|Food and Nutrition Bulletin Volume 04, Number 3, 1982 (UNU, 1982, 64 pages)|
|News and notes|
The results of a collaborative international study on Rethinking Infant Nutrition Policy under Changing Socio-economic Conditions, completed by an ad hoc task force of the International Union of Nutritional Sciences, were presented at the International Congress of Nutrition in San Diego, California, USA, in August 1981, and are now available in two reports.
Funded by the development agencies of Norway (NORAD), Sweden (SIDA), and Denmark (DANIDA), the study had four decentralized sub-studies co-ordinated from the Institute for Nutrition Research, University of Oslo, Norway: three country case studies-carried out in Sri Lanka, Tanzania, and Brazil and an international questionnaire survey of milk-company advertising and promotion practices in the six WHO regions. The country studies were conducted by teams based at the Faculty of Medicine, University of Colombo, Sri Lanka; the Tanzania Food and Nutrition Centre, University of Dar es Salaam, Tanzania; the São Paulo Department of Health, São Paulo, Brazil; and the Center for Population and Family Health at Columbia University, New York, N.Y., USA. The international survey was conducted from the Division of Population, Family and International Health, School of Public Health, University of California, Los Angeles, Calif., USA.
The country studies included: national policy and national statistical analysis; survey of 200 mother-infant pairs in urban areas in each country, evenly divided between mothers who were formally employed and those who were not; field studies of retail markets, health services, and working places of urban mothers; group discussions with mothers; and case studies of individual mothers.
The country-study results and policy conclusions are as follows:
1. The study found that (a) mothers' employment, either formal or informal, accounted for only a small portion of the wide-spread use of breast-milk substitutes; (b) laws protecting the opportunities of employed mothers to breast-feed covered only the formally employed women not the equally large number of informally employed mothers; (c) laws provided for daily breaks for breast-feeding and crèches at the work place in each country; however, these laws were rarely implemented both because of employee's reluctance and because of mothers' transportation difficulties and personal preferences.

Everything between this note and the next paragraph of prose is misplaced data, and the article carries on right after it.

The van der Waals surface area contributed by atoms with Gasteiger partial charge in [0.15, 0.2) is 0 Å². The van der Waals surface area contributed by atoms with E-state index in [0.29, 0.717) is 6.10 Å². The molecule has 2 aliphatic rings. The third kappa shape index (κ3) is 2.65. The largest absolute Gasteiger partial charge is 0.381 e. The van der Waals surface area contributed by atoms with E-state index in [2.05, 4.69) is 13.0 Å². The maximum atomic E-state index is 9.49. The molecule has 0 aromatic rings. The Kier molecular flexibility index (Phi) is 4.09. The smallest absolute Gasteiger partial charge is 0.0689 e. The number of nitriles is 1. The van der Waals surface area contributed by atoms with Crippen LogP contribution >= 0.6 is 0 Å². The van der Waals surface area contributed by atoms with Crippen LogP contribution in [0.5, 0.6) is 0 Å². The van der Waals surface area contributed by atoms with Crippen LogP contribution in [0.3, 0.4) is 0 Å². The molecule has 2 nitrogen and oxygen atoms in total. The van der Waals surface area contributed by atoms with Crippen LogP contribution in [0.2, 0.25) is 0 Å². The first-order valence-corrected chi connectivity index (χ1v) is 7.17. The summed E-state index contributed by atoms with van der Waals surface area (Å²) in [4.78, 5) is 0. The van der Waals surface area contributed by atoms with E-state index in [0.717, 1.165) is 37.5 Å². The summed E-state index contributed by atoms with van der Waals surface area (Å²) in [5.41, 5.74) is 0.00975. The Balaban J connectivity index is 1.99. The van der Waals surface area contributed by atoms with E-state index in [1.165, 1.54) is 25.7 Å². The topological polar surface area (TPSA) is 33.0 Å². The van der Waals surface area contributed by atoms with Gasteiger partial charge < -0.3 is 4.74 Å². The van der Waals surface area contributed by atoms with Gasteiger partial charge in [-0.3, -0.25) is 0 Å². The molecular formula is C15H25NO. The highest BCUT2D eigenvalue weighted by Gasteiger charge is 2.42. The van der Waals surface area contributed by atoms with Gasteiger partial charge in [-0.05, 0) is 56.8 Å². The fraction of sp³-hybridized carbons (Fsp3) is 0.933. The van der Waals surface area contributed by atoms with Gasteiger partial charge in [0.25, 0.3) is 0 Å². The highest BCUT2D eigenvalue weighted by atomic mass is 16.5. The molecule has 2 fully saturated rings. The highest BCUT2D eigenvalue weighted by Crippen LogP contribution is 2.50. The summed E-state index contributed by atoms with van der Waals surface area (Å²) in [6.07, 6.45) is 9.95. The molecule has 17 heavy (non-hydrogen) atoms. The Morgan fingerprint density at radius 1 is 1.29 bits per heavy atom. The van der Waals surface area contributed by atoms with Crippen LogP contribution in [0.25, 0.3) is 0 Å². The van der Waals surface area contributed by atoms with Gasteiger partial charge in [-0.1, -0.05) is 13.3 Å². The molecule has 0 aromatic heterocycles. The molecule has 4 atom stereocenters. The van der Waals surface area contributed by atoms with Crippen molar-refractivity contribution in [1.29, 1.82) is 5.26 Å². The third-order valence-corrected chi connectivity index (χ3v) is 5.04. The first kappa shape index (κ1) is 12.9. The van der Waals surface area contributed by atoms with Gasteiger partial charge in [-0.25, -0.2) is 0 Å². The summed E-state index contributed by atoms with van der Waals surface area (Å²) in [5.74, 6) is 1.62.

Therefore, labour policies should bring mothers' reproductive child-rearing roles into closer harmony with their productive roles in developing economies. Policies should account for (a) mothers' desire to breast-feed; (b) mothers' desire to obtain and retain employment; (c) mothers' desire to breast-feed in or close to home; (d) the large proportion of mothers who are informally employed.
2. The study found that (a) national/international economic factors and economic policy responses in the three countries were important influences on the volume of importation or production and the prices of breast-milk substitutes; (b) the availability and affordability of products were often only coincidentally related to the real needs of mothers and infants; (c) the use of commercial breast-milk substitutes was associated with less complete breast-feeding and shorter duration of breast-feeding.
Therefore, foods such as breast-milk substitutes should no longer be considered as simple commodities to be exchanged in the market but should be carefully regulated in full accord with the basic needs of mothers and infants through explicit national nutrition policies.
3. The study found that (a) promotion of commercial breast-milk substitutes by multinational corporations has occurred for many decades in all three countries; (b) awareness of and loyalty to essentially identical brand-name name products were widespread in all three cities among all economic classes; (c) this exposure was among the influences on mothers' infant-feeding attitudes and practices.
Therefore, information on infant-feeding choices should come from sources that are informed about culturally appropriate feeding methods and are free from any commercial interest in the practices mothers select. The strongest national policies should be implemented in line with the WHO Code of Marketing of Breast-Milk Substitutes, which prohibits the commercial advertising and promotion of breast-milk substitutes either directly to the public or indirectly thorough health services,
Requests for the full report of the cross-national study may be made to:
Institute for Nutrition Research
School of Medicine
University of Oslo, Blindern
PO Box 1046
Oslo 3, Norway
The international survey report may be requested from:
Division of Population, Family, and International Health
School of Public Health, UCLA
Los Angeles, Calif. 90024, USA